Delves Writing Progression Map
Writing in Reception
At Delves, children learn to write in the EYFS through a combination of adult-directed activities and child-initiated play. For example, they might play at going shopping and ‘write’ their own shopping list.
Alongside play, teachers will encourage children to begin to write through more formal activities. For example, they might sequence and label events from a story or write an invitation to a fairy tale ball.
Learning to write is a gradual process. At first, children’s writing is just mark-making, but as time passes and they begin new letters and sounds during their phonic lessons they’ll begin to make letter shapes, often starting with the letters in their name. The next step most children make is to begin to write cvc words but they often just write down the most obvious sounds in a word – so, for instance, ‘cat’ might be ‘c t’ – but as their phonics learning progresses, they’ll write with more accuracy. Through adult-directed activities, they will gain confidence to write cvc words, ccvc words, captions and will begin to write simple sentences from left to right on the page. We like to encourage writing by providing many indoor and outdoor opportunities for writing, giving children a purpose for their writing and by creating a welcoming writing area which children can go to if they want to write with and on a variety of materials. By the end of Reception, most children will be able to write simple sentences which can be read by themselves and others.
Throughout a child's writing journey at Delves Infant and Nursery School the children use the 'Talk 4 Write' approach. This approach was developed by Pi Corbett, an English specialist, to support children's writing skills. Click on the following link to find out more information https://www.youtube.com/watch?v=Ej-UHjxmHC8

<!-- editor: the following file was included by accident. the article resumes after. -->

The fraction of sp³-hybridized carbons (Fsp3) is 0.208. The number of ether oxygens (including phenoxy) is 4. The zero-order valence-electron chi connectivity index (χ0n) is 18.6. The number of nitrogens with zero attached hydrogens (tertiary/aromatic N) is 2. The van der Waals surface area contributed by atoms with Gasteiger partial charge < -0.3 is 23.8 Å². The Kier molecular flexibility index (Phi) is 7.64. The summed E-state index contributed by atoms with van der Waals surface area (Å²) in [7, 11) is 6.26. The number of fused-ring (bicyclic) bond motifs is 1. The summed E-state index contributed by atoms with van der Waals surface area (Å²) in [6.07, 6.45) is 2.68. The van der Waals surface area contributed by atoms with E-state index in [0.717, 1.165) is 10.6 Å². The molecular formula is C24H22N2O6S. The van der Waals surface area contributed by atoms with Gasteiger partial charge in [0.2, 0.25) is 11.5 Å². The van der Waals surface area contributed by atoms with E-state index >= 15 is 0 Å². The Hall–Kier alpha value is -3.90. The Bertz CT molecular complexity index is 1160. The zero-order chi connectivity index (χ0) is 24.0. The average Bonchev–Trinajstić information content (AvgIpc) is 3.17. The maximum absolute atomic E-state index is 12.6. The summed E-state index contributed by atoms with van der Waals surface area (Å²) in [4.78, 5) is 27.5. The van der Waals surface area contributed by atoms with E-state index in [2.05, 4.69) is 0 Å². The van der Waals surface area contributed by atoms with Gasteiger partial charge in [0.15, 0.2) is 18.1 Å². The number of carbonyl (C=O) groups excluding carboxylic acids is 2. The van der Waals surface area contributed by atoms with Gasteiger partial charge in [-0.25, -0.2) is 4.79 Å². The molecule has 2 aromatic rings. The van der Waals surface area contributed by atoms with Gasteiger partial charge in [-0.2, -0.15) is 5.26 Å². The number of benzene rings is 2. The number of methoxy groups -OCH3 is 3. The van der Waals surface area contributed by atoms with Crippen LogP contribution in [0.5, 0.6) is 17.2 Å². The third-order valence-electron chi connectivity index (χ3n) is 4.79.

The approach is powerful because it is based on the principles of how children learn. It enables children to imitate the language they need for a particular topic orally before reading and analysing it and then writing their own version. We call the three stages of writing imitate, innovate and invent.
In Reception we use Write Dance an exciting music and dance approach to develop the skills needed for writing. It is a method that provides movement opportunities so children can develop the physical skills needed to develop their handwriting skills. The movement is driven by the music and the underlying principle is enjoyment to build confidence.
The music and the dance is used to guide and aid children’s imagination and language development, so the pieces of music, with the corresponding movements, are structured into ‘narrative’ themes that can be developed as stories or these can be enjoyed as separate and ‘stand-alone’ sessions.
Rhythm is closely linked to rhyme and children are encouraged to use their voices to describe the actions as they move and dance. Mark-making and ‘movement drawings’ ensure that the children progress from whole body dance moves to fine- motor movements with fluency and speed. This provides the crucial learning environment, the most appropriate resources and the most motivating and stimulating programme to support and develop mature physical skills more quickly.